“ Cardiff Bay / Wales „
My sons are big fans of Dr Who and were really excited about the exhibition. getting to it is easy as there are many buses pass it and there is also parking, getting in however is a different story - it is not very well sign posted, it is a huge building with a little entrance which seemed to be tucked away, Im not sure if that is because of the building work going on around it or if it always like that. Once inside the red Dragon Centre which is a small but bright centre with restaraunts , bowling arcade and a cafe, it is easy to spot the Dr Who exhibition. It is £20 for a family of four which before entering I thought was reasonable. Once inside though I think it is a bit steep. the tour takes about 15 minutes (if you walk slowly!!) there is some pretty impressive pieces including the daleks and I managed to get some great photos but the kids were dissappointed, they were expecting something much more exciting. The shop was equally dissappointing as it had sold out of everything we wanted to buy. I am glad we visited to say we have been but wont go again.
The Dr. Who Expo in Cardiff is located in a unit in the Red Dragon centre that is about the same size as a very small McDonalds. Exhibits are disappointing and some misplaced (info for one exhibit stands mistakenly by another). There is little interaction other than the green screen effect at the start which is probably the best bit.
We parked in the Red Dragon Centre, went to the loo, went round the exhibit, and got back to the car within 25 minutes so we didn't have to pay for parking. The highlight of our trip...
Had I have paid £3 I might've been appeased as there were some cool costumes to look at (Daleks, Kylie's maid frock etc), but £6 is far too much. Probably around 50p a minute...
I didn't spot anything in the shop that you couldn't get cheaper in Tesco.
FYI, if you still choose to go then be aware you'll need to use the toilets in Hollywood Bowl as there are none in the exhibition and no public toilets in the Red Dragon Centre.
It is perhaps unsurprising that the most popular attraction in Cardiff at the moment seems to be the new "Doctor Who - Up Close" Exhibition; the city has been doing very well by capitalising on its association with the show and its spin-off series "Torchwood". And Who (as it were) can blame it? Cardiff has provided a memorable backdrop to one of the most successful TV shows of recent years*, and as a result, fans of the show have been flocking to the city to visit the locations for themselves. Those viewers that watch "Torchwood" get even more excited, given that virtually the entirety of the programme is set in Cardiff. "Torchwood" shows off the wonderfully regenerated bay area particularly well (even now that Captain Jack has given up posing on building rooftops during moments of contemplation), but the combination of photogenic actors, fast-paced action sequences and appropriately witty one-liners have helped give Cardiff bay a whole new image. I do enjoy the new "Doctor Who" - and "Torchwood", although to a lesser extent - but I only became aware of this exhibition when Other Half (being a committed Whovian of twenty years standing) mentioned it as possible day trip for his forthcoming birthday after finding out about it on a fan website. Cardiff just happens to be less than an hour and a half away by train from where we live in Cheltenham, and was somewhere that I hadn't visited in quite a few years, so we decided to risk the possibility of there being rift activity that weekend and take a trip to see the exhibition for ourselves.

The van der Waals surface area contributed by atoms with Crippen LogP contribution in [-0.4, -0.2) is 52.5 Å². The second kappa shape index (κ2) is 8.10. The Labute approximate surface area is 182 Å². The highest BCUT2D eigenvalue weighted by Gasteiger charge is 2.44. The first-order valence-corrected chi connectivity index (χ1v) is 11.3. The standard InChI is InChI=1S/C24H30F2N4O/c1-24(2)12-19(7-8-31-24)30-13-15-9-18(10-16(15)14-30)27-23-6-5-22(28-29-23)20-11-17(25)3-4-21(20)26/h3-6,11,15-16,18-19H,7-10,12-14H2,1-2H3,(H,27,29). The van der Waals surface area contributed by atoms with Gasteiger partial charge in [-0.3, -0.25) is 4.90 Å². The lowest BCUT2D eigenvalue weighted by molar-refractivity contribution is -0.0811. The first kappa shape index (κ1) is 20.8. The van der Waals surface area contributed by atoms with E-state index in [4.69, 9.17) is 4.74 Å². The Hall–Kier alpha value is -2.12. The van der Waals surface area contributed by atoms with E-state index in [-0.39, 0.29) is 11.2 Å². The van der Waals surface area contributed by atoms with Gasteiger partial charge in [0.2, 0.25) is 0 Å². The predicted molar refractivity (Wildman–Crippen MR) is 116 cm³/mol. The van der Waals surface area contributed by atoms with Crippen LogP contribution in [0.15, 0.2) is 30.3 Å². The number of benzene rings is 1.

The "Up Close" exhibition is located in the Red Dragon Centre, a newly built entertainment complex in the bay area, gratifyingly near the mythical location of the "Torchwood" hub. It is pretty easy to get to - there are yellow AA signs to the "Doctor Who Exhibition" on major roads through the city from the M4 and the centre has a substantial free car park. It is also easily accessible on public transport via the "bay car" bendy bus, which runs between the city centre, central train station and bay area around every ten minutes (it cost £1 each one way from the train station to the bay, and the bus stop is well signposted from the platforms). The Red Dragon Centre has a bowling alley, cinema, bars and restaurants (but apparently no public toilets) as well as the exhibition, which can be found near the back, next to the Odeon. Entrance to the associated shop is free (how kind!), but if you want to go around the exhibition, then be prepared to shell out a hefty £5 each for adults and £3.50 for children and concessions (or £14 for a family ticket). The exhibition is open from 11am to 7pm daily, and will be in the Centre for the foreseeable future (and judging from how many visitors there were when we went, that will be for quite a while yet).